Object. “ But those who are for Sabbath days recreations, will tell me, that they condemn all such recreations in time of public worship, as well as we do: For the fourth command obliges us duly to attend public worship on the Sabbath, and forbear all worldly employments or recreations in time thereof; but, when that is once over, we may lawfully divert and recreate ourselves with such recreations as are modeft and decent, and not unlawful for Christians on other days."

Ans. Ans. This supposes that the Sabbath lasts no longer than the public worship of the day, the contrary whereof I made evident before, and shall evince more fully afterwards. I hewed that we are obliged to kecp holy the whole Sabbath day, not only the time of public worhip, or from sun-rising to sun-setting, but the whole natural day, consisting of twenty-four hours: This being the seventh part of our time, and of the week, it is the Lord's, and consecrated for his use and service; and consequently no part of it is to be alienated from him, or applied for our pleasures or recreations.

I shall further confirm this truth by some more arguments.

1. If it was unlawful for God's people under the Old Testament, to spend any part of the Sabbath in carnal pleasures and recreations, it is unlawful for us also un. der the New ; but the former is true': And therefore the latter. That such recreations were prohibited to the Jews, I believe none will deny, that is either acquaint with their ancient rules and constitutions, or that reads and believes the scriptures, particularly the fourth command, and Isa. lviii. 13. forecited. All that remains for me to prove is, that we are bound to ab. stain from those recreations upon the Sabbath, as well as the Jews ; which I do thus: Whatever the Jews were obliged to upon moral reasons and grounds, that we are bound to as much as they; but the Jews were bound to 'abstain from carnal recreations on the Sabbath, upon moral grounds, which concern us as well as them. I shewed before, that the reasons of the fourth command are moral, and reach Christians as well as Jews: I mentioned five of them, and truly every one of them levels as much against worldly recreations on the Sabbath day, as against worldly employments : I fhall not resume them all here, but only insit a little on two of them.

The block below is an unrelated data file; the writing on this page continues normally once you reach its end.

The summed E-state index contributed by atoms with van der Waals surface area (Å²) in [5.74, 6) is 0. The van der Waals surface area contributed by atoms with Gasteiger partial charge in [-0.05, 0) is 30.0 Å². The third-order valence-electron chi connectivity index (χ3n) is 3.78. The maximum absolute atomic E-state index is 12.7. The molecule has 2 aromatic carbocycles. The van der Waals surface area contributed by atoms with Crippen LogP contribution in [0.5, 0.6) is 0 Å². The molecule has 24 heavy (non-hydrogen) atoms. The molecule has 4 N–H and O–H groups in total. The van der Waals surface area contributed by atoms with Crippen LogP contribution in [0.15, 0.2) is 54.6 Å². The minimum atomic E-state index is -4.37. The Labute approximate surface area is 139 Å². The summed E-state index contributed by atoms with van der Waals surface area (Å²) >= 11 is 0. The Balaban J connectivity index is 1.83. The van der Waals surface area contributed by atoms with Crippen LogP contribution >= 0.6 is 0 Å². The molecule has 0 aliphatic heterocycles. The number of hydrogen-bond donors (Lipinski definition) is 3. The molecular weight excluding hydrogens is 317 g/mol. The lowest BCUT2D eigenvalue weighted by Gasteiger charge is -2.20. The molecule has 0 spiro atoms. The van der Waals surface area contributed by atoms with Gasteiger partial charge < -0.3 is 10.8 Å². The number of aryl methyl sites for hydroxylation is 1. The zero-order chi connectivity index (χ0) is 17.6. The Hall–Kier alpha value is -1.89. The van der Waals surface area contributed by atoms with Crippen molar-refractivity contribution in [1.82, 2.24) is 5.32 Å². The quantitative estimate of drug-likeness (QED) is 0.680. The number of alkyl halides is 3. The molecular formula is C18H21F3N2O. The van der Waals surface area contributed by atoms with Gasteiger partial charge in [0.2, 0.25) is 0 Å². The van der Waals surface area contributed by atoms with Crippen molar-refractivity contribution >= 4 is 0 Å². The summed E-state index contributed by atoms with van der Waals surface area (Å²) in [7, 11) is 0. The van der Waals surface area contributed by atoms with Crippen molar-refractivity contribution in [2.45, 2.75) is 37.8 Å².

1. God's liberality in allowing us fix days for our own use: This reason binds us as much as the Jews, to consecrate one day to the Lord for his service. God hath given as gracious discoveries of his bounty to us, as to them; and shall we be so ungenerous or ungrate